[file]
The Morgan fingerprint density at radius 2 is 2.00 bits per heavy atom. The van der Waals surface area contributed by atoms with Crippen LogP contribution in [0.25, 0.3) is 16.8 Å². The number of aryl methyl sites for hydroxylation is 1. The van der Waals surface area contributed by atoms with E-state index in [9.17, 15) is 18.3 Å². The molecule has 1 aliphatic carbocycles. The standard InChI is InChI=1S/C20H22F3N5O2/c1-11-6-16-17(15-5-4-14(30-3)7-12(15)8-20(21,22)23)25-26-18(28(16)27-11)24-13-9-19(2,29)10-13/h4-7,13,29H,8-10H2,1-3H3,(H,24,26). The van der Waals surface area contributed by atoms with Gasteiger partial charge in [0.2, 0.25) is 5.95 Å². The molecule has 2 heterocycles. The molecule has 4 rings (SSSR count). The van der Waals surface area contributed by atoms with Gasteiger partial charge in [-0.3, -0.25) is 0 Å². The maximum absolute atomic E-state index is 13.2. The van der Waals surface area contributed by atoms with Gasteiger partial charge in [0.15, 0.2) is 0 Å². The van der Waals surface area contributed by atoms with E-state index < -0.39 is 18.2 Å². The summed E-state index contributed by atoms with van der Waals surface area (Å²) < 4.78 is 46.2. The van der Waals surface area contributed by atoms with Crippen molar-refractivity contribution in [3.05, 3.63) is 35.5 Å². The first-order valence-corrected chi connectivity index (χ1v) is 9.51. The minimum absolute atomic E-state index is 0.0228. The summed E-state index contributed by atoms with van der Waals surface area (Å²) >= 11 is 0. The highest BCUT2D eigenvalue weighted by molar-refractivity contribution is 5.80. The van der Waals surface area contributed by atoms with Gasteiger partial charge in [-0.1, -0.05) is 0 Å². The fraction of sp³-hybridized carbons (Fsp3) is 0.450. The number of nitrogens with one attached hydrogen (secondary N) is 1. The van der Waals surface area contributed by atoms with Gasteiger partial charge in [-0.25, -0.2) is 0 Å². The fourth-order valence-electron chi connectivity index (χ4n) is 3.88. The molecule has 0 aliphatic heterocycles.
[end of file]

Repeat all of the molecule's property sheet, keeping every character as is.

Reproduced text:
The Morgan fingerprint density at radius 2 is 2.00 bits per heavy atom. The van der Waals surface area contributed by atoms with Crippen LogP contribution in [0.25, 0.3) is 16.8 Å². The number of aryl methyl sites for hydroxylation is 1. The van der Waals surface area contributed by atoms with E-state index in [9.17, 15) is 18.3 Å². The molecule has 1 aliphatic carbocycles. The standard InChI is InChI=1S/C20H22F3N5O2/c1-11-6-16-17(15-5-4-14(30-3)7-12(15)8-20(21,22)23)25-26-18(28(16)27-11)24-13-9-19(2,29)10-13/h4-7,13,29H,8-10H2,1-3H3,(H,24,26). The van der Waals surface area contributed by atoms with Gasteiger partial charge in [0.2, 0.25) is 5.95 Å². The molecule has 2 heterocycles. The molecule has 4 rings (SSSR count). The van der Waals surface area contributed by atoms with Gasteiger partial charge in [-0.3, -0.25) is 0 Å². The maximum absolute atomic E-state index is 13.2. The van der Waals surface area contributed by atoms with Gasteiger partial charge in [0.15, 0.2) is 0 Å². The van der Waals surface area contributed by atoms with E-state index < -0.39 is 18.2 Å². The summed E-state index contributed by atoms with van der Waals surface area (Å²) < 4.78 is 46.2. The van der Waals surface area contributed by atoms with Crippen molar-refractivity contribution in [3.05, 3.63) is 35.5 Å². The first-order valence-corrected chi connectivity index (χ1v) is 9.51. The minimum absolute atomic E-state index is 0.0228. The summed E-state index contributed by atoms with van der Waals surface area (Å²) >= 11 is 0. The highest BCUT2D eigenvalue weighted by molar-refractivity contribution is 5.80. The van der Waals surface area contributed by atoms with Gasteiger partial charge in [-0.1, -0.05) is 0 Å². The fraction of sp³-hybridized carbons (Fsp3) is 0.450. The number of nitrogens with one attached hydrogen (secondary N) is 1. The van der Waals surface area contributed by atoms with Gasteiger partial charge in [-0.25, -0.2) is 0 Å². The fourth-order valence-electron chi connectivity index (χ4n) is 3.88. The molecule has 0 aliphatic heterocycles.